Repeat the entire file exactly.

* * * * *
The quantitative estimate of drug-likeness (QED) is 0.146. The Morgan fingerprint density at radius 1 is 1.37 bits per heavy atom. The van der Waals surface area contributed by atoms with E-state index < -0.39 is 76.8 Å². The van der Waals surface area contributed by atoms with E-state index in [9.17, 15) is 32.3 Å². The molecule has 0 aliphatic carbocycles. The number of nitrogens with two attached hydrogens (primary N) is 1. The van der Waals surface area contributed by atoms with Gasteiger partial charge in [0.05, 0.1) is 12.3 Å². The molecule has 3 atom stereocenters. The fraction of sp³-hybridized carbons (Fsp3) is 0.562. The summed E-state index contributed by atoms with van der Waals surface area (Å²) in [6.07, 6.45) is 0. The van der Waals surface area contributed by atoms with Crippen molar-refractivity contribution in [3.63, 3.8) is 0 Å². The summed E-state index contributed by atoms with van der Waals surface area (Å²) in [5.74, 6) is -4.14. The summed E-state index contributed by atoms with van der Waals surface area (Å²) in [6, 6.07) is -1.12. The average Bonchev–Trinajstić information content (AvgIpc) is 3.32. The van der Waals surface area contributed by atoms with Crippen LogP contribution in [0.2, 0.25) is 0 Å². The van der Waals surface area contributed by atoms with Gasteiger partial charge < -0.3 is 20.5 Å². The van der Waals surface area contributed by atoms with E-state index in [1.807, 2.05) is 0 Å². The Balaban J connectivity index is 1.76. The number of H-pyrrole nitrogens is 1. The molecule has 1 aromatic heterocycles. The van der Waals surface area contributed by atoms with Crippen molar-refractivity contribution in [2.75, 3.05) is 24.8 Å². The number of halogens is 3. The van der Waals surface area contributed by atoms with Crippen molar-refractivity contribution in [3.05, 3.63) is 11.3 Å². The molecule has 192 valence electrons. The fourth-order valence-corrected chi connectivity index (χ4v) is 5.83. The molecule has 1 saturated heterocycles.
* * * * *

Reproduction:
The quantitative estimate of drug-likeness (QED) is 0.146. The Morgan fingerprint density at radius 1 is 1.37 bits per heavy atom. The van der Waals surface area contributed by atoms with E-state index < -0.39 is 76.8 Å². The van der Waals surface area contributed by atoms with E-state index in [9.17, 15) is 32.3 Å². The molecule has 0 aliphatic carbocycles. The number of nitrogens with two attached hydrogens (primary N) is 1. The van der Waals surface area contributed by atoms with Gasteiger partial charge in [0.05, 0.1) is 12.3 Å². The molecule has 3 atom stereocenters. The fraction of sp³-hybridized carbons (Fsp3) is 0.562. The summed E-state index contributed by atoms with van der Waals surface area (Å²) in [6.07, 6.45) is 0. The van der Waals surface area contributed by atoms with Crippen molar-refractivity contribution in [3.63, 3.8) is 0 Å². The summed E-state index contributed by atoms with van der Waals surface area (Å²) in [5.74, 6) is -4.14. The summed E-state index contributed by atoms with van der Waals surface area (Å²) in [6, 6.07) is -1.12. The average Bonchev–Trinajstić information content (AvgIpc) is 3.32. The van der Waals surface area contributed by atoms with Crippen LogP contribution in [0.2, 0.25) is 0 Å². The van der Waals surface area contributed by atoms with Gasteiger partial charge < -0.3 is 20.5 Å². The van der Waals surface area contributed by atoms with E-state index in [1.807, 2.05) is 0 Å². The Balaban J connectivity index is 1.76. The number of H-pyrrole nitrogens is 1. The molecule has 1 aromatic heterocycles. The van der Waals surface area contributed by atoms with Crippen molar-refractivity contribution in [2.75, 3.05) is 24.8 Å². The number of halogens is 3. The van der Waals surface area contributed by atoms with Crippen molar-refractivity contribution in [3.05, 3.63) is 11.3 Å². The molecule has 192 valence electrons. The fourth-order valence-corrected chi connectivity index (χ4v) is 5.83. The molecule has 1 saturated heterocycles.